1,893 cases of Influenza A (H1N1) Infection World-wide

Updates:

“Although very few Americans have developed serious swine flu complications, those who have are surprisingly young, United States health officials said Wednesday.

Across the United States, the number of confirmed cases rose to 642 in 41 states, up from 408 on Tuesday. Illinois now has the most confirmed cases, with 122, surpassing New York with 97.

Dr. Besser said that might be because Illinois was testing more. He said that Mayor Michael R. Bloomberg, on a visit to the C.D.C. earlier, had been asked by a reporter why New York had been surpassed, and had answered: “You want 200 more cases? We’ll test 200 more people.”

At a W.H.O. news conference, Marie-Paule Kieny, chief of the W.H.O.’s vaccine research initiative, estimated that the world’s vaccine makers had the capacity to make a maximum of 1.2 billion doses of a new H1N1 vaccine within six months after getting a seed vaccine, which the C.D.C. is now working on.”

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Look to the South

So the H1N1 virus is not a big deal anymore, right?  Not according to this article, which has some pretty scary things to say.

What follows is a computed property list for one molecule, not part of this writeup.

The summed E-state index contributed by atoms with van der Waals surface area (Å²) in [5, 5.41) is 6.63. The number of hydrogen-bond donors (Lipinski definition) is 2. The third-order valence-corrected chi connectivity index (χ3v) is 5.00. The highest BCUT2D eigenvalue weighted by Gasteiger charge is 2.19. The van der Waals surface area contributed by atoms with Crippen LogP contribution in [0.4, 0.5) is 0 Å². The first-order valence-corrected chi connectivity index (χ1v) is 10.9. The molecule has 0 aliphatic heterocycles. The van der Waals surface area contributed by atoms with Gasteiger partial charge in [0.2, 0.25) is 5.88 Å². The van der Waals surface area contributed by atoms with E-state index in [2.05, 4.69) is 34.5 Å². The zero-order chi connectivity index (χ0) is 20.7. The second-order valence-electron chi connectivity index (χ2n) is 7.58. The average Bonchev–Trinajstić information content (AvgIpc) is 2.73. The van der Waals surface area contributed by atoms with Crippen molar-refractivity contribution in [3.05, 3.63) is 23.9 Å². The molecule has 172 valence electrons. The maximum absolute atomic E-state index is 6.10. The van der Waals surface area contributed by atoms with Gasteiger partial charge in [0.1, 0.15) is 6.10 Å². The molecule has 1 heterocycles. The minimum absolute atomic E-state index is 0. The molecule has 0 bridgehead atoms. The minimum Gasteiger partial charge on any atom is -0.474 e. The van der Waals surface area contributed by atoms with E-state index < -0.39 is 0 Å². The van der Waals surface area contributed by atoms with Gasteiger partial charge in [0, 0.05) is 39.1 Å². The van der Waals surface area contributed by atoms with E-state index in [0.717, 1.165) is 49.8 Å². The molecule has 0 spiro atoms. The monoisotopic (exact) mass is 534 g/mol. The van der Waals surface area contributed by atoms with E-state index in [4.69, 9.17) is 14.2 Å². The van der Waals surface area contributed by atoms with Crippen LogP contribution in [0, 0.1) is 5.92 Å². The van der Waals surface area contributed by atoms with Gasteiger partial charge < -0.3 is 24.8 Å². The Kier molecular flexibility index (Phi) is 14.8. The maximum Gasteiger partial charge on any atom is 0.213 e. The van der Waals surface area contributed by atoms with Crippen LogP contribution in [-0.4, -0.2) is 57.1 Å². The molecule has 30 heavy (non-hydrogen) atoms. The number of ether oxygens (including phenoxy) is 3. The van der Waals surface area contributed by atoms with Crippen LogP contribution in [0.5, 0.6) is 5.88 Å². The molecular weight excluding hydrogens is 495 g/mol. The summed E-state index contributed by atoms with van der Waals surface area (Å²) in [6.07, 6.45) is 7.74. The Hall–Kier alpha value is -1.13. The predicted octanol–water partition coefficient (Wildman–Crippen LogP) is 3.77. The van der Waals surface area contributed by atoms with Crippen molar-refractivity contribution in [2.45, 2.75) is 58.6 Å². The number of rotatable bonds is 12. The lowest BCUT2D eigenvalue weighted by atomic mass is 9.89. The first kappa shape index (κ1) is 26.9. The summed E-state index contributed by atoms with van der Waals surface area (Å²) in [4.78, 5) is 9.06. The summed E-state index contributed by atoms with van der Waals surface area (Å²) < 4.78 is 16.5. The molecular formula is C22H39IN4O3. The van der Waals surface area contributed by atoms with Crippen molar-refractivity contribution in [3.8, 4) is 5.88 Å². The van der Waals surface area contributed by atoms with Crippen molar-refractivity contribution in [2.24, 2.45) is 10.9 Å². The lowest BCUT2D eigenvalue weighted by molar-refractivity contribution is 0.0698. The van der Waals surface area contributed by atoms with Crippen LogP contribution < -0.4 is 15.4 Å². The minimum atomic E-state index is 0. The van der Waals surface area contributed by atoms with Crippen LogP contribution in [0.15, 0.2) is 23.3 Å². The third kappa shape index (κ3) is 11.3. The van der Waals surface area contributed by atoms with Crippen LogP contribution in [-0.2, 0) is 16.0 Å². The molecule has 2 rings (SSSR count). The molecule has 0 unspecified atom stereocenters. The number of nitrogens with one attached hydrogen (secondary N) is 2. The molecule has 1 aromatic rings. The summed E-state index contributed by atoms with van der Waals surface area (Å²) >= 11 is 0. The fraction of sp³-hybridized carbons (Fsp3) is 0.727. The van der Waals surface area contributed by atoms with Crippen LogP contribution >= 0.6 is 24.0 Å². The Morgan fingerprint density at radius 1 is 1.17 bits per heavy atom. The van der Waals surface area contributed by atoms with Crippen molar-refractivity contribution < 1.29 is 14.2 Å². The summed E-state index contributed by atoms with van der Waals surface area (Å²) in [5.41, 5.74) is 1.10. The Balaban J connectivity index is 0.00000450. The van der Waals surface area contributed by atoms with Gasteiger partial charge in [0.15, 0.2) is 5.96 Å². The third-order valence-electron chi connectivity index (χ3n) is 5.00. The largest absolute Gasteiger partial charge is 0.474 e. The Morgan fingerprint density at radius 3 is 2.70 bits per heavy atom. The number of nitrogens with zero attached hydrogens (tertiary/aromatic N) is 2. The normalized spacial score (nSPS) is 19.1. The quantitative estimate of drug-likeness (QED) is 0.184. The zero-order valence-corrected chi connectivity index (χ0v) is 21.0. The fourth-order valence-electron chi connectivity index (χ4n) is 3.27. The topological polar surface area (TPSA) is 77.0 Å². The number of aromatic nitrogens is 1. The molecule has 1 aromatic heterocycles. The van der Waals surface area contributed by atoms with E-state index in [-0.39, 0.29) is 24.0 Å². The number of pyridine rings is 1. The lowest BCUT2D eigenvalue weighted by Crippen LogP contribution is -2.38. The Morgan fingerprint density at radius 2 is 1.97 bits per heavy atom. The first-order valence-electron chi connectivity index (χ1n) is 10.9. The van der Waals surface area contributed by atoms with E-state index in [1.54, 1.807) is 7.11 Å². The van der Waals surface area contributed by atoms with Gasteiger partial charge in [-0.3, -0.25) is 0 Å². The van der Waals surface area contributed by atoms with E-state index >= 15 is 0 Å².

“The Southern Hemisphere has been mostly spared in the swine flu epidemic. That could change when winter starts in coming weeks with no vaccine in place, leaving half the planet out in the cold.

Experts fear public health systems could be overwhelmed — especially if swine flu and regular flu collide in major urban populations.

“You have this risk of an additional virus that could essentially cause two outbreaks at once,” Dr. Jon Andrus said at the Pan American Health Organization’s headquarters in Washington.

There’s also a chance that the two flus could collide and mutate into a new strain that is more contagious and dangerous.

“We have a concern there might be some sort of reassortment and that’s something we’ll be paying special attention to,” World Health Organization spokesman Dick Thompson said in Geneva.

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